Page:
Almost three months have passed since I started my internship at BRAVE for Veterans, Inc. I witnessed the change in myself. At the beginning of my internship, I knew little about my supervisor, the field of veteran service, and the employment market for veterans. Though I still have a lot to learn, I am surely much more familiar with my work than before. While gaining new skills from my learning experience, I have been helping BRAVE research into the latest circumstances of veteran employment and also potential employers planning to hire veterans.
What I didn’t know at the start was that I actually learned a lot from my supervisor, Mr. Leroy Ashwood. By working closely with him, I found out that he is more than a successful social entrepreneur. He has a deep passion for his career advocating for veterans and a genuine attitude towards people regardless of their background, which he considered essential to his work. He showed me important qualities of a dedicated social worker, and I will keep them in mind.
Having attended virtual conferences and listened to podcasts about veteran service, I was amazed by the tight community of veterans and their family members. Building and maintaining connections are especially important.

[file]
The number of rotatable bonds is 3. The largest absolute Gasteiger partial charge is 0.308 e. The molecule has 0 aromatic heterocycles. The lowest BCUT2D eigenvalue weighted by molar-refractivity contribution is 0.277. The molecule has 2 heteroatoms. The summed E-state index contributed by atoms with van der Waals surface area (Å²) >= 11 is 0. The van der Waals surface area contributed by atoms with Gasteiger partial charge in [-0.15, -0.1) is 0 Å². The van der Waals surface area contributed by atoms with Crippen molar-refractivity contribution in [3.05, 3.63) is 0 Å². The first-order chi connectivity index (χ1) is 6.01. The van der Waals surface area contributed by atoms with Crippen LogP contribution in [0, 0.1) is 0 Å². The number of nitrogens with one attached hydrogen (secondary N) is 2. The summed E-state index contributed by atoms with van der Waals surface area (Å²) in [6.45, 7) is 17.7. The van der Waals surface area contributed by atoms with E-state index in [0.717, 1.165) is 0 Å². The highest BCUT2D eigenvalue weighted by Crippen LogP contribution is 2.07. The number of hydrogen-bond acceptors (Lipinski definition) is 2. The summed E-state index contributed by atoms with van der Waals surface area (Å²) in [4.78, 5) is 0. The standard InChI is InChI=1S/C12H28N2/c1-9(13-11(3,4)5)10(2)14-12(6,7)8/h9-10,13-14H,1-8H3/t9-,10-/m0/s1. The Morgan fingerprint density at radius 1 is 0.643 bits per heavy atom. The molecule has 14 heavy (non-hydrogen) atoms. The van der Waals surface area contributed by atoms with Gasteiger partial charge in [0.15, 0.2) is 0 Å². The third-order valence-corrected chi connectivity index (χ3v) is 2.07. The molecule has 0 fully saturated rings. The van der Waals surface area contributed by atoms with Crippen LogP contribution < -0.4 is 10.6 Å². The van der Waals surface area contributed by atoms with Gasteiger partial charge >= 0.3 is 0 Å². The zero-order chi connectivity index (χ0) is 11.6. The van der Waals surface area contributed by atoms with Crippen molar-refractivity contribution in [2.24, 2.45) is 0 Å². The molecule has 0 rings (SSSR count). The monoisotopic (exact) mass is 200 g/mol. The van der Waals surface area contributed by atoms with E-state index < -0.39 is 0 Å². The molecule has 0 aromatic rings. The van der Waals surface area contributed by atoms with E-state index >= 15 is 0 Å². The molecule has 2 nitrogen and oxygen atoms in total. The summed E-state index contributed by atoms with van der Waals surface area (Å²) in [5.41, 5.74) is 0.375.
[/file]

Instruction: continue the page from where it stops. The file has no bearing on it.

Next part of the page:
I’ve been looking into the statistics provided by the Department of Labor focusing on the unemployment rate of veterans. This is part of the research for the upcoming project that helps veterans find jobs. With the latest July data just released, I learned that the overall unemployment rate of veterans last month is about ten percent, which is significantly higher than the percentage of July 2019. The virus really makes a lot of veterans lose their jobs. As I divided the data by different age groups, I found out that veterans aged 18 to 24 have an especially high unemployment rate, with 18.3% unemployed. Young veterans struggle to settle down at the start of their career.
I also looked into employers interested in hiring veterans. I then made sheets and tables including useful information, along with reports analyzing and summarizing the data. I am sure this will be the basis for the talent search project that will provide support to veterans looking for well-paid jobs.
Looking back at my experience so far, I wish I had known that I can be more proactive and give some constructive feedback about the projects I will be working on, instead of simply following instructions. I think this would be a good way for me to dedicate more effort to my internship and therefore gain more knowledge and skills from it. I also wish I had realized earlier that it’s important to have a fixed schedule when I take online classes and work at the same time. That would have helped me remove unnecessary distractions and become more efficient. If I had a chance to give advice to others who want to work at BRAVE or in the veteran service industry, I would say the key to nonprofit work is usually your determination or how much you care about what you are doing.